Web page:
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This article is written by Yash Sharma, a law student at Vivekananda Institute of Professional Studies, Indraprastha University, New Delhi. This article deals with the right to shelter under the right to life.

Introduction

The case talks about the right to shelter as a part of fundamental rights. The right of a person to a reasonably comfortable accommodation under the right to life was recognized by the court in this case. Under Article 46, the benefit and welfare of a person from the weaker section of the society were recognized as a responsibility of the state by the Court. On the same lines, the Urban Land (Ceiling & Regulation) Act, 1976 was enacted by the Parliament. The purpose of the Act was to put a ceiling limit on how much land a person can acquire. The State was given the power to take the vacant land over the ceiling limit for the purpose of providing houses for the weaker section.

In this article, the case deals with the issue of such orders made by the State to the builders for letting them use such vacant land over the ceiling limit with some conditions. The exemption complied with some conditions, it was alleged that those conditions were breached. In the Supreme Court, the same case was filed in the form of an appeal. The guidelines given by the Supreme Court in the form of judgment safeguarded the right to shelter of the weaker section in genuine need of housing.

Factual background

This case is an appeal petition filed in the Supreme Court. Earlier, respondents filed the writ petition under Article 226 of the Constitution in the Bombay High Court. This petition was filed as a challenge to the permission given to builders to increase the prices of the construction on the exempted land under the Urban Land (Ceiling & Regulation) Act, 1976. The respondents made an application (Civil application No. 5748/89) for some changes in the allegations made in the writ petition. But the High Court rejected the application to make the amends. In its order the High Court held that:

“The writ petition was dismissed. The grounds for the dismissal was that due to the changes in the policies made by the government the claims in the petition become unnecessary. The resolutions and letters already issued to the government in the earlier application eliminate the need for any more changes. Hence, the petition was dismissed.”

The Court also proposed for the supervision of the scheme in the future. For this purpose, the Court has issued some direction although for the project in the issue only and not for all.

In this case, the directions given by the High Court regarding the construction project have been challenged.

The issue in the case

The issue involved the Urban Land (Ceiling & Regulation) Act and its provisions. The Act is of regulatory nature, enacted to regulate the construction of buildings on the land mentioned in the Act. The purpose of the Act is to impose a ceiling on vacant land acquisition in urban settings. The Act allows the State Government to acquire the land exceeding the ceiling limit. Another purpose of the Act is the prevention of accumulation of the urban land in few hands and their profiteering via that land. This is done with a view to achieving equitable distribution of land in urban settings, to achieve the common good mentioned under Article 39(b)&(c) part of Directive Principles.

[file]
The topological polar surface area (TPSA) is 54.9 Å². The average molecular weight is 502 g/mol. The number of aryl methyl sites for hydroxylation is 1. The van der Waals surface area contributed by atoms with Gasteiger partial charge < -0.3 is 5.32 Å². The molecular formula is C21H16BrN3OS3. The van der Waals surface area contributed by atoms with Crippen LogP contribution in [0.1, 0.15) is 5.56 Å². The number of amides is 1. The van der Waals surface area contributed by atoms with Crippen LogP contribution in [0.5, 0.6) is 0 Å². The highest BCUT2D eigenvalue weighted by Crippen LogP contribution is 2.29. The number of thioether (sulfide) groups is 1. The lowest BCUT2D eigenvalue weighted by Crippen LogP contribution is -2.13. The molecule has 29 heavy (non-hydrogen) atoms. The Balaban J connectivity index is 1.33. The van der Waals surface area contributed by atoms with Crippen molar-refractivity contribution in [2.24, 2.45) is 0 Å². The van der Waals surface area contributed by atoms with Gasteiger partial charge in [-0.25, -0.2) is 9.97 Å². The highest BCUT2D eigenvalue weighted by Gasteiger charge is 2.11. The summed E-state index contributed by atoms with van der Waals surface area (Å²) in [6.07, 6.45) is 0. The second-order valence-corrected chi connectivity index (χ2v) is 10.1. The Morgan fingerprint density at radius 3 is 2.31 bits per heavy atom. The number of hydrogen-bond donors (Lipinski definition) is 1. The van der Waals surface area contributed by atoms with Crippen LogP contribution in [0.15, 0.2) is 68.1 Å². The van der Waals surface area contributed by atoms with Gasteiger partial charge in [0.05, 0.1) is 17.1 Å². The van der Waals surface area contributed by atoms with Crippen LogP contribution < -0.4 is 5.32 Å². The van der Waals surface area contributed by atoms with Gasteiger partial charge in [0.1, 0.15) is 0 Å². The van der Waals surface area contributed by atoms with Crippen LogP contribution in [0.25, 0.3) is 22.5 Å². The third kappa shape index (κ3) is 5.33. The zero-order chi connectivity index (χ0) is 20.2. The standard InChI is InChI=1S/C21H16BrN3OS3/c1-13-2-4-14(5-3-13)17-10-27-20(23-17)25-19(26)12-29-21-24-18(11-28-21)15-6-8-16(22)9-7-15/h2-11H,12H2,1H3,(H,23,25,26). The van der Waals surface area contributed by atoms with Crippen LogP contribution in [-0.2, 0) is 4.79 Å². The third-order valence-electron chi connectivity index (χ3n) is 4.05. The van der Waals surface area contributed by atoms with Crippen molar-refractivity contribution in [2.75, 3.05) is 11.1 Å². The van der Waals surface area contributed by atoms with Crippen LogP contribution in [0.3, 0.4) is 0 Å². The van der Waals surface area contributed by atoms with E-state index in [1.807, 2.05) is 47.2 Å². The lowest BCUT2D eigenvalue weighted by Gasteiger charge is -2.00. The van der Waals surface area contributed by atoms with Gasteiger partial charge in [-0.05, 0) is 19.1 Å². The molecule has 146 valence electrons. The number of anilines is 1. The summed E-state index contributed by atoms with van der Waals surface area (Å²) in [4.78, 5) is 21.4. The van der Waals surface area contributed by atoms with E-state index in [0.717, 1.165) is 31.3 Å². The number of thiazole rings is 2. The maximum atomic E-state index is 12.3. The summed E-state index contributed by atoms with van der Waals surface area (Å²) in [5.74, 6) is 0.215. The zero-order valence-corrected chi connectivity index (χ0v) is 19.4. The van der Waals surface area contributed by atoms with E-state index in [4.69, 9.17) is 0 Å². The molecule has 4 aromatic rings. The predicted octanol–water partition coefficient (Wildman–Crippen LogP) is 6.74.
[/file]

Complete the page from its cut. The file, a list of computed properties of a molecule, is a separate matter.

Under the provisions of the Act, urban agglomerations are divided into 4 classes, with each class having its own ceiling limit. Under Section 10 of the Act, the vacant land over the ceiling limit may be acquired by the State and such vacant land should be used for the purpose of housing. The act, therefore, takes away any excess land from private individuals and uses them for the purpose of housing and other public uses.

Section 20 of the Act exempts certain land from the purview of the Act. The section states that if the Government is satisfied that the acquisition of such land in excess of the ceiling limit is necessary it could be exempted from the application of the Act. The State can by issuing an order exempt such vacant land from the provisions of this Act but it can add some conditions to such exemption. Section 20 also gives the Government power to withdraw such an order of exemption if satisfied that any condition of the order was breached. By doing so, the excess land shall again be subjected to the provisions of the Act.

Conditions of the order of exemption

  1. The land was exempted with the condition that it will be used by the said persons for the purpose of housing for the weaker section of the society. It talked about the construction of 17,000 tenements in a certain area. Any modifications made by the builder in the said details would be considered as a breach of condition.
  2. The selling price for the tenements shall not exceed Rs. 50/- per square meter. All the amenities should be made available in each tenement. The quality of construction shall not be any lower than what is proposed in the application. The quality of the construction shall be in compliance with the regulations of the local authorities and other statutory regulations.